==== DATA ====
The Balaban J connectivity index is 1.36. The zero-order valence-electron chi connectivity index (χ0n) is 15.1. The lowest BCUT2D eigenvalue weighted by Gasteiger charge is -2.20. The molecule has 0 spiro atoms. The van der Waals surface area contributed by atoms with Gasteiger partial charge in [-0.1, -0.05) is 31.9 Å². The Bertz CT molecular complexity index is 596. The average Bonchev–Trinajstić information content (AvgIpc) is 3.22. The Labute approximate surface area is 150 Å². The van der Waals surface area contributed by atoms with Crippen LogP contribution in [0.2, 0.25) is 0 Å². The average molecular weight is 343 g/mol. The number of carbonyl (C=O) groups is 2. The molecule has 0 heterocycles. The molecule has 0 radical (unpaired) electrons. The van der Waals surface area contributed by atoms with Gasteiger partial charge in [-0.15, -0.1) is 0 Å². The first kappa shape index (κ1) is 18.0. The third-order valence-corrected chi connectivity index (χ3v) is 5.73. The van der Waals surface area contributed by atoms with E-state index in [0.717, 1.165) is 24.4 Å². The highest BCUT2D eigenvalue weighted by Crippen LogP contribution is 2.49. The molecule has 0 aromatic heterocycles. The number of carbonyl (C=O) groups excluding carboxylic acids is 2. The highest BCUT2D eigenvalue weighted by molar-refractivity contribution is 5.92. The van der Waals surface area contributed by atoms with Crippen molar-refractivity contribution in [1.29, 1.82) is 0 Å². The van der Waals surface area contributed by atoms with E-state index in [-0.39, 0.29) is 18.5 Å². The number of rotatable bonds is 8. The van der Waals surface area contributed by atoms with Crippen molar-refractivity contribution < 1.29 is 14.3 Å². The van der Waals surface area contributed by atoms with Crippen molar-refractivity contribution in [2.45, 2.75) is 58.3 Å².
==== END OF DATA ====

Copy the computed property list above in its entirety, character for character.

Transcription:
The Balaban J connectivity index is 1.36. The zero-order valence-electron chi connectivity index (χ0n) is 15.1. The lowest BCUT2D eigenvalue weighted by Gasteiger charge is -2.20. The molecule has 0 spiro atoms. The van der Waals surface area contributed by atoms with Gasteiger partial charge in [-0.1, -0.05) is 31.9 Å². The Bertz CT molecular complexity index is 596. The average Bonchev–Trinajstić information content (AvgIpc) is 3.22. The Labute approximate surface area is 150 Å². The van der Waals surface area contributed by atoms with Crippen LogP contribution in [0.2, 0.25) is 0 Å². The average molecular weight is 343 g/mol. The number of carbonyl (C=O) groups is 2. The molecule has 0 heterocycles. The molecule has 0 radical (unpaired) electrons. The van der Waals surface area contributed by atoms with Gasteiger partial charge in [-0.15, -0.1) is 0 Å². The first kappa shape index (κ1) is 18.0. The third-order valence-corrected chi connectivity index (χ3v) is 5.73. The van der Waals surface area contributed by atoms with E-state index in [0.717, 1.165) is 24.4 Å². The highest BCUT2D eigenvalue weighted by Crippen LogP contribution is 2.49. The molecule has 0 aromatic heterocycles. The number of carbonyl (C=O) groups excluding carboxylic acids is 2. The highest BCUT2D eigenvalue weighted by molar-refractivity contribution is 5.92. The van der Waals surface area contributed by atoms with Crippen molar-refractivity contribution in [1.29, 1.82) is 0 Å². The van der Waals surface area contributed by atoms with E-state index in [-0.39, 0.29) is 18.5 Å². The number of rotatable bonds is 8. The van der Waals surface area contributed by atoms with Crippen molar-refractivity contribution < 1.29 is 14.3 Å². The van der Waals surface area contributed by atoms with Crippen molar-refractivity contribution in [2.45, 2.75) is 58.3 Å².